It makes sense.
The friendships we make affect all different parts of our lives, and change us. We learn from friends much needed lessons; sometimes lessons we didn't even know we needed to learn.
Some friends you have for your entire life and others for a short time, but the length of the friendship isn't an indicator of its value. A friend can be exactly like you or your polar opposite, and it's often the differences that help us to grow in surprising ways.
A recent study "Choosing the Company You Keep: Racial Relational Demography Outside and Inside of Work" looked into how people carry friendship patterns across the boundary of personal and work lives, and how employees' personal lives affect their job performance. It was conducted by Steffanie Wilk, associate professor of management and human resources at Ohio State University, and Erin Makarius, Ph.D.
The study said, "In this study, we focus on racial dissimilarity in choice relationships both outside and inside of work, and find that greater racial heterogeneity in choice relationships outside of work is related to positive affiliate outcomes at work, such as trust in supervisor and extra-role behaviors, through its effects on relationships inside of the workplace."
Simply put, "Employees who have a racially diverse group of friends do better at certain aspects of their jobs," says an article in Science Daily.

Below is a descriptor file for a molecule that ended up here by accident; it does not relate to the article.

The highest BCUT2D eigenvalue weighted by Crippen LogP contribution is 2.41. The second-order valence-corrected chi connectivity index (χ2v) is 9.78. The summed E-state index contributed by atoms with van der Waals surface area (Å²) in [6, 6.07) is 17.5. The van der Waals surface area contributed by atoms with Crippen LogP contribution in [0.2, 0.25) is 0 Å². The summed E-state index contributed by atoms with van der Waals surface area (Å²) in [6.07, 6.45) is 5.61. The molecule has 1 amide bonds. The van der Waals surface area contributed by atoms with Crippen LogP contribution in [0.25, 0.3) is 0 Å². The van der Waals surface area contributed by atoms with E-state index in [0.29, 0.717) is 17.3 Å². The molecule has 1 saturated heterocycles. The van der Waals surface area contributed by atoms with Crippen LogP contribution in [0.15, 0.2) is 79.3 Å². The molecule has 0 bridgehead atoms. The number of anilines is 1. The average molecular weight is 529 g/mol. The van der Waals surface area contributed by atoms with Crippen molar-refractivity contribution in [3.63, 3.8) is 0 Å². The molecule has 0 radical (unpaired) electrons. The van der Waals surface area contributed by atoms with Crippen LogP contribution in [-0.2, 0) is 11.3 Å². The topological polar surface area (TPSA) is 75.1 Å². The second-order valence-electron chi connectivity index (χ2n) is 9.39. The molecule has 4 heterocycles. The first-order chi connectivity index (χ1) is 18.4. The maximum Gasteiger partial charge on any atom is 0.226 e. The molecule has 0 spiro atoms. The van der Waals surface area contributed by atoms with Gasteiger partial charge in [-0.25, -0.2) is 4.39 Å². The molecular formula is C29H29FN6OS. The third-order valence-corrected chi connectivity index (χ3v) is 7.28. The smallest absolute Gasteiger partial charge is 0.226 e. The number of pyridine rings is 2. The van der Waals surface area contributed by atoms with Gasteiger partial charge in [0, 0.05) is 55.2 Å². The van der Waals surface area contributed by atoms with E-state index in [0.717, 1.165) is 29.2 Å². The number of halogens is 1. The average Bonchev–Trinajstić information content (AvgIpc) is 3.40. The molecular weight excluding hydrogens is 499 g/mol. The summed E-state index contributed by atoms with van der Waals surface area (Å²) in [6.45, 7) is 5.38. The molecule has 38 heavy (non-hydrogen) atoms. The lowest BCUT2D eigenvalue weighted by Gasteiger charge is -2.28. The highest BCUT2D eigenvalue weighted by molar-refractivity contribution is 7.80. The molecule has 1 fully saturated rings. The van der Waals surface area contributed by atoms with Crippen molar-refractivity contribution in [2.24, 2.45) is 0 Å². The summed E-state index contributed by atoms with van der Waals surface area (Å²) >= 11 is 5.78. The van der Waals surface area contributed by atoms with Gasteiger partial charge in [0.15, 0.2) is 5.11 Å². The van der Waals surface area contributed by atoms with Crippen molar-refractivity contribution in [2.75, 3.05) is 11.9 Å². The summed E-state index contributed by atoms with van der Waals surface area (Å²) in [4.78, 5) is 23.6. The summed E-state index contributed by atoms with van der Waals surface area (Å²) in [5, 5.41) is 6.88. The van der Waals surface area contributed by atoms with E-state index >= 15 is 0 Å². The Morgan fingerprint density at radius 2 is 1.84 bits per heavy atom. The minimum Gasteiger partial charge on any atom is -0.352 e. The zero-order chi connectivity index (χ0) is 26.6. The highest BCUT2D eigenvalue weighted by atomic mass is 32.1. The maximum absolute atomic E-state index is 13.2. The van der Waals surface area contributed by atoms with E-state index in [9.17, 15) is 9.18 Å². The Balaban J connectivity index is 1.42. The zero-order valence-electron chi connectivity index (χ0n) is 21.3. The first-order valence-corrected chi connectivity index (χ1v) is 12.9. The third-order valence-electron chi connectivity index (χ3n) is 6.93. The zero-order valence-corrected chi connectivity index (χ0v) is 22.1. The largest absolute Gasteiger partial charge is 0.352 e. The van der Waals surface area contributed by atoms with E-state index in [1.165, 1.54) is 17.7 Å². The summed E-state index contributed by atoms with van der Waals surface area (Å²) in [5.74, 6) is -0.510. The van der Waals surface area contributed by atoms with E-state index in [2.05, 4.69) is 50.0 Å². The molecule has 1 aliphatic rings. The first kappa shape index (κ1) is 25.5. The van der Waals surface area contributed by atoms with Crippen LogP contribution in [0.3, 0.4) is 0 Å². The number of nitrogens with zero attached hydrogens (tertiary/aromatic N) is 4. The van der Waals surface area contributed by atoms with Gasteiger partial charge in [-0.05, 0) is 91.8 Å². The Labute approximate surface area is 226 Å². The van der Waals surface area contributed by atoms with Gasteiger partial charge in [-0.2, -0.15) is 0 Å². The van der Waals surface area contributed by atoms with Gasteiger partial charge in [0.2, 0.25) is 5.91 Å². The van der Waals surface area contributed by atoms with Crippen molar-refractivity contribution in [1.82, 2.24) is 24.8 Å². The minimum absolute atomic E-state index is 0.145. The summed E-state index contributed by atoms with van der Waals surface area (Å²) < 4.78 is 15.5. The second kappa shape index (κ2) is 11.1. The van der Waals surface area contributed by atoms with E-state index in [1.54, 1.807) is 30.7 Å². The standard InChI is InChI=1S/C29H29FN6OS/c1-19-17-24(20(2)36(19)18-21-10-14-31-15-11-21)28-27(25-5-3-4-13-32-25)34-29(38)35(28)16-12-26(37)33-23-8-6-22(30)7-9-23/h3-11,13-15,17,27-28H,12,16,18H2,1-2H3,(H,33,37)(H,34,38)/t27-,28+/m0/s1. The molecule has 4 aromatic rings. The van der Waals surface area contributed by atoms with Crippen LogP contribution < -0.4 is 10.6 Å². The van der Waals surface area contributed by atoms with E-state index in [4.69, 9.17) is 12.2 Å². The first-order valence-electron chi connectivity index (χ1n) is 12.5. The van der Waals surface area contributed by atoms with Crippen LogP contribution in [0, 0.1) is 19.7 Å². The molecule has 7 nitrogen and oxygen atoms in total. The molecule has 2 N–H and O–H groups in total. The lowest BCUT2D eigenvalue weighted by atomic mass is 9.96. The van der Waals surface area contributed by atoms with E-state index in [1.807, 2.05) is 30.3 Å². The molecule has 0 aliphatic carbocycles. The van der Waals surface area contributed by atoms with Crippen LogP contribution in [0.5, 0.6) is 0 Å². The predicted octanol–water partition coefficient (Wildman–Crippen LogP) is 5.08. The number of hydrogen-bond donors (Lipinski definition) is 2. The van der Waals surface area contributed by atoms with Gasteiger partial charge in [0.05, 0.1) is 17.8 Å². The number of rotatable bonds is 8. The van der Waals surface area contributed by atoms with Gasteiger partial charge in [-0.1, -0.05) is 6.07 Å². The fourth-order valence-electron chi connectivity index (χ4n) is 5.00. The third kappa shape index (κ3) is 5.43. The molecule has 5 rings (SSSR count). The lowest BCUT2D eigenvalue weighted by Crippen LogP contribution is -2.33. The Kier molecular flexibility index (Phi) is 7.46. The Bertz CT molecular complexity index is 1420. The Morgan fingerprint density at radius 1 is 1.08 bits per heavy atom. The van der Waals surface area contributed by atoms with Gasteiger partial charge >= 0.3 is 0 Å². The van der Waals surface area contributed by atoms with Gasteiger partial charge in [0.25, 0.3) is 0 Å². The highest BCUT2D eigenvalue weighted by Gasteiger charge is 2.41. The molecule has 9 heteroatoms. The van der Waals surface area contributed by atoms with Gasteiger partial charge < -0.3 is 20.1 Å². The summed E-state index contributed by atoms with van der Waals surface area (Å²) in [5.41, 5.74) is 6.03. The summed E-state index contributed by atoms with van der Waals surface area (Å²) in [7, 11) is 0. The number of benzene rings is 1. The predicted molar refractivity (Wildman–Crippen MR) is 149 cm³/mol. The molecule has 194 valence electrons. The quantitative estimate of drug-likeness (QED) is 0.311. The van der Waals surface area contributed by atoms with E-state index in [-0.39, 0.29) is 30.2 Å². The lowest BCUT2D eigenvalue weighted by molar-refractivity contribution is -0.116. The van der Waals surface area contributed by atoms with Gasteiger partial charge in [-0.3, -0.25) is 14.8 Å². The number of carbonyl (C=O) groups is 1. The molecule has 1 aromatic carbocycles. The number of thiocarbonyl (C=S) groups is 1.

The study looked at 222 people who worked in customer service centers at a large financial institution. These employees worked with customers to fix problems and sell products.
The company encouraged employees to get to know each other so they could share information and help each other with questions. The researchers surveyed the employees and the supervisors.
Employees were asked to list up to five people in their personal network of friends and list each person's race. They were also asked to select up to 10 people who were in their network of friends at work.
Results showed that people who had more friends of differing races outside of work also had a more diverse group of friends among their co-workers. Workers with more racially diverse friends outside of work were given higher ratings by their bosses on their level of team spirit and went beyond their roles to help the company.
"Your friends outside of work actually have this connection to how you behave in the workplace, through the shaping of your relationships at your job," said Wilk in an interview with The Ohio State University News.
People who have a diverse friend group in their personal lives have a tendency to build similarly diverse friendship groups in the workplaces.
"They're more likely to see their ingroup — the people they most identify with — as a broader group of people which includes those of different racial backgrounds. And we tend to help people in our ingroup. That means they are being more helpful to more of their work colleagues. Supervisors notice that." Wilk said.
But the most important thing to remember is that real friendships can't be forced; they have to evolve naturally, Wilk says.
Friendship can be a powerful tool — not just in your personal life, but in every aspect of your life.